“Even then, there was some doubt as to whether or not I would be up and running this summer. However, I received my license in early July and I am Nantucket’s first fully licensed and insured, pedicab company permitted to have two pedicabs under a ‘pilot season’ understanding,” added the excited business owner.
“It’s not cheap. This summer, I doubt I will make any money. Factoring in insurance, parts, and the bikes, it is about $10,000 per pedicab”, Gormley explained.
“I was persistent and needed this to happen. To me, year one is all about having a net positive effect on congestion. For my first foray into entrepreneurialism, I am pretty excited,” said Gormley who has about a month under his belt on the streets of downtown Nantucket.
What’s there not to like?
The two pedicabs stay close to the downtown area. For example, something like North Liberty Street or Orange Street is in - but something like Wannacomet Road or Hummock Pond Road is out. He is not permitted to take a trip to Surfside or Sconset, which only makes sense.
Moreover, Gormley was quick to point out that he is not a “tour company nor does he want to negatively impact cab drivers or bike rentals,” but if someone wants a “cobblestone massage,” he’s available.
If granted, he does hope to add a couple of pedicabs next summer with the help of Austin Durkin and Trevor Stokes at the wheel. But clearly, he has no intentions of over-running the island like what happened with mopeds several years ago.
“I want to incentivize people away from vehicular traffic and I certainly do not want to see an infestation of pedicabs on Nantucket. Nantucket is charming and so are pedicabs.”
Gormley went on, “I use my better judgment. I don’t mind flowing right along with the other cars and bikes in town. Generally, the speeds are slow and I just fall in line. People are cheering all the time and I think my pedicab attracts people who want to have fun.”
“I gotta tell you, sometimes the conversations are pretty outrageous. I just play along but I sense the pedicab idea has been warmly embraced by the public.”
I couldn’t agree more.
Until recently, I had never met Michael Gormley or rode in a Nan Tuk Tuk pedicab. But I can tell you that after my initial ride, it won’t be my last. This is exactly the type of service Nantucket should be offering in a controlled environment. And as Gormley summed up, “Life’s too short to worry about parking...”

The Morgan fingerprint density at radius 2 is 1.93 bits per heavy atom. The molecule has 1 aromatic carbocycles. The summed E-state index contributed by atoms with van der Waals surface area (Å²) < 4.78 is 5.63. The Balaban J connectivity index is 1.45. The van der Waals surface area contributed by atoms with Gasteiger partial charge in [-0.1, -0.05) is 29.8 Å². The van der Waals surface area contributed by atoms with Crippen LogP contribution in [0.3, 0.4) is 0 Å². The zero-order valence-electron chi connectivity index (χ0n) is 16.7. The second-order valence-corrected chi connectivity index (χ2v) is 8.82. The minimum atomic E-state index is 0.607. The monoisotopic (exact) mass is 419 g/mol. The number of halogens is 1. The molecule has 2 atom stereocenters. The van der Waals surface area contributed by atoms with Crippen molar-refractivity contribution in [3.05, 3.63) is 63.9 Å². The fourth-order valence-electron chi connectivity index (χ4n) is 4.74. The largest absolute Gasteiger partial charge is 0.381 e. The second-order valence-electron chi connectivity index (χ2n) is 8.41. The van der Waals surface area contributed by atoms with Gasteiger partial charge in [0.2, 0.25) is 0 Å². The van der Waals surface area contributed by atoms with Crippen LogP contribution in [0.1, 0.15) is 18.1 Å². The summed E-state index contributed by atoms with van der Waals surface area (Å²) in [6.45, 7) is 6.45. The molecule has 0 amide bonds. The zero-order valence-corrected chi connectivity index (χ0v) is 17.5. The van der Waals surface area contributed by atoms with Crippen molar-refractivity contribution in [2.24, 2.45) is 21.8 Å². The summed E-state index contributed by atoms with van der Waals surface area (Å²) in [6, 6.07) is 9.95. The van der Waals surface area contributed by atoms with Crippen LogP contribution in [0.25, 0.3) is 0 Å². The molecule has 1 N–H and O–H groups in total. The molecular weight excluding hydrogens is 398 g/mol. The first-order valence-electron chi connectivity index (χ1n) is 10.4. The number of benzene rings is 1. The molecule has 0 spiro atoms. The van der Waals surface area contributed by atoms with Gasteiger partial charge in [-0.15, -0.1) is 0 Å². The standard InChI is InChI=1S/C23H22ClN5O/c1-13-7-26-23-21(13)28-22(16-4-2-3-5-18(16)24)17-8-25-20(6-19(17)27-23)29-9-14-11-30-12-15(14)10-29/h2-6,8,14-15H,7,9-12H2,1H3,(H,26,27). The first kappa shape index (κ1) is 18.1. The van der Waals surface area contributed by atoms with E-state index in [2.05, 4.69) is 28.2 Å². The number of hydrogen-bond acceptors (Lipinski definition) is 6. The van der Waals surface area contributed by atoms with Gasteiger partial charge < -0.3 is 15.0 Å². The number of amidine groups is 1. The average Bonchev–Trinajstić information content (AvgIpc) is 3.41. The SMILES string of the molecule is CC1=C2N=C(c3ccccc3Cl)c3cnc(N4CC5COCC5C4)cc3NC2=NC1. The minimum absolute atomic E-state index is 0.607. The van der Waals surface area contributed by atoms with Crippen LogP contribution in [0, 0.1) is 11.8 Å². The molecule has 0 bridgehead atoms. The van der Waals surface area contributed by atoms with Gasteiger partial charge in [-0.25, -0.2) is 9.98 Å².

Clearly, as someone interested in helping with public transportation and easing downtown congestion in a positive way, Gormley has hit the streets with three wheels turning. He would like to extend his present permit into the fall and perhaps pick up some local business and some wedding parties on the weekends. It makes perfect sense to me.
As far as my anniversary ride goes, I opted for the Full Monty approach. Yup… don’t tell my buddies but I spared no expense and went with the smooth pedicab ride in and out of town and dinner at the Galley at sunset. It was an entertaining blast.
Along the way, I suggested to Michael that he get some Nantucket baskets for the front of the bikes - found out that he did not know who “Tom Nevers” was - and we heard about his epic surfing adventure in Murderer’s Bay, NZ where he survived a surfing cyclone. For me, not a bad evening. For Michael, not a bad 12 months.
Whether you live here year around or just visiting, I suggest you jump on board and do what the Romans do when on Nantucket - and that’s riding a Tuk-Tuk. Unless it is raining, Michael is peddling away throughout the day and roaming the downtown streets at night.
On our night, it certainly seemed like he was enjoying it as much as we did; and if you don’t believe me, I have the pictures to prove it.